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Published in Cancer Detection and Prevention 2001; 25(4):336-343.

Integration of Peripheral Blood Biomarkers with Computed Tomography to Differentiate Benign from Malignant Pulmonary Opacities

Thomas Alola, MD,a Gerold Bepler, MD, PhD,d David Harpole, MD,a Philip C. Goodman, MD,b H. Page McAdams, MD,b Jeremy J. Erasmus, MD,b James E. Herndon, PhD,c and Edward F Patz, Jr, MDb

Duke University Medical Center, Departments of aSurgery and bRadiology and cCommunity and Family Medicine, Durham, NC, and dRoswell Park Cancer Institute, Departments of Medicine and Cancer Genetics, Buffalo, New York

Address all correspondence and reprint requests to: Edward F. Patz Jr. MD. Duke University Medical Center, Department of Radiology, Box 3808, Durham, NC 27710.

ABSTRACT: Our purpose was to determine whether peripheral blood biomarkers MUC1 and CK19 could be used to complement imaging studies in differentiating benign from malignant indeterminate pulmonary nodules or masses detected on computed tomography CT. One hundred and eighteen patients had a thoracic CT and blood drawn for tumor marker reverse transcriptase-polymerase chain reaction analysis. Thirty-five of the 118 patients had an indeterminate pulmonary nodular opacity on CT, and the findings then were correlated with the reverse transcriptase-polymerase chain reaction results. The sensitivity and specificity for the markers in determining malignancy was calculated. Thirteen of the 35 opacities on CT proved to be benign, and 22 proved to be lung cancer. Among the patients with indeterminate pulmonary abnormalities, polymorphic epithelial mucin protein 1 had a sensitivity and specificity for lung cancer of 100% and 46%. respectively. Cytokeratin 19 had a sensitivity and specificity for lung cancer of 95% and 8%. respectively. These preliminary data showed that serum biomarkers polymorphic epithelial mucin protein I and cytokeratin 19 were not specific for lung cancer. although patients with an indeterminate pulmonary abnormality and negative markers were unlikely to have lung cancer. Integration of imaging studies with the appropriate biomarkers may prove useful in evaluating indeterminate pulmonary nodules or masses.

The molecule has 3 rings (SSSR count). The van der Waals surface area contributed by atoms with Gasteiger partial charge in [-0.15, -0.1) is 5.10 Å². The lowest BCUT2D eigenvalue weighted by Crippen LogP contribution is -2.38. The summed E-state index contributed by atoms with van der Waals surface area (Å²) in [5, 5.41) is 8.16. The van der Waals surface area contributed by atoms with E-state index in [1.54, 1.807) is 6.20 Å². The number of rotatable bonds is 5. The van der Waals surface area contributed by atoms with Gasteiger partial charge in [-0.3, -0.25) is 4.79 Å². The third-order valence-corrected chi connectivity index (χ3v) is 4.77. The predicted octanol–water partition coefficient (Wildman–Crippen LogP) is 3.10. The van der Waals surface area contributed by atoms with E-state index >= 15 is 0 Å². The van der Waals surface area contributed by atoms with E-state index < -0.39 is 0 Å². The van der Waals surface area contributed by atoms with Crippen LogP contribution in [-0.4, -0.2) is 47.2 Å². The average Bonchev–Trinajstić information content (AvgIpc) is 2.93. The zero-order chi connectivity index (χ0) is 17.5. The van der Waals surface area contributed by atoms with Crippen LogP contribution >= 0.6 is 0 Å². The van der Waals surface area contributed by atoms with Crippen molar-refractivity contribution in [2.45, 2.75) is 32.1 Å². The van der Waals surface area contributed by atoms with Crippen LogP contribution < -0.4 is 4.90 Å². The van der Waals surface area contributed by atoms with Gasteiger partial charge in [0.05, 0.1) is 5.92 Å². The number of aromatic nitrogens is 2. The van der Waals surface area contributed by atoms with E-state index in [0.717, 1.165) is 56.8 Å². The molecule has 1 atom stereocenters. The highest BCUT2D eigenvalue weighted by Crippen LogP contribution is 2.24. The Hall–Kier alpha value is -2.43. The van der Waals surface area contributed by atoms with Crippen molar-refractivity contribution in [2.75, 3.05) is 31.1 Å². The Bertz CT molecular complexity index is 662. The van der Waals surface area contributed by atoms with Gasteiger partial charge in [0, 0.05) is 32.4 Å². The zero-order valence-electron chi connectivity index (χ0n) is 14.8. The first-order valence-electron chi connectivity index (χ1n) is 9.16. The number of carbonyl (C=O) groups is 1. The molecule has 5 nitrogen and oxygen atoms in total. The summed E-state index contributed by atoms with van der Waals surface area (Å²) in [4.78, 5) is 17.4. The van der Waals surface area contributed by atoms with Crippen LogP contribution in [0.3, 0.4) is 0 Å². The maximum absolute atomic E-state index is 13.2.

KEY WORDS: biiomarkers, lung cancer, pulmonary nodule-mass.

http://www.cancerprev.org/Journal/Issues/25/4/3858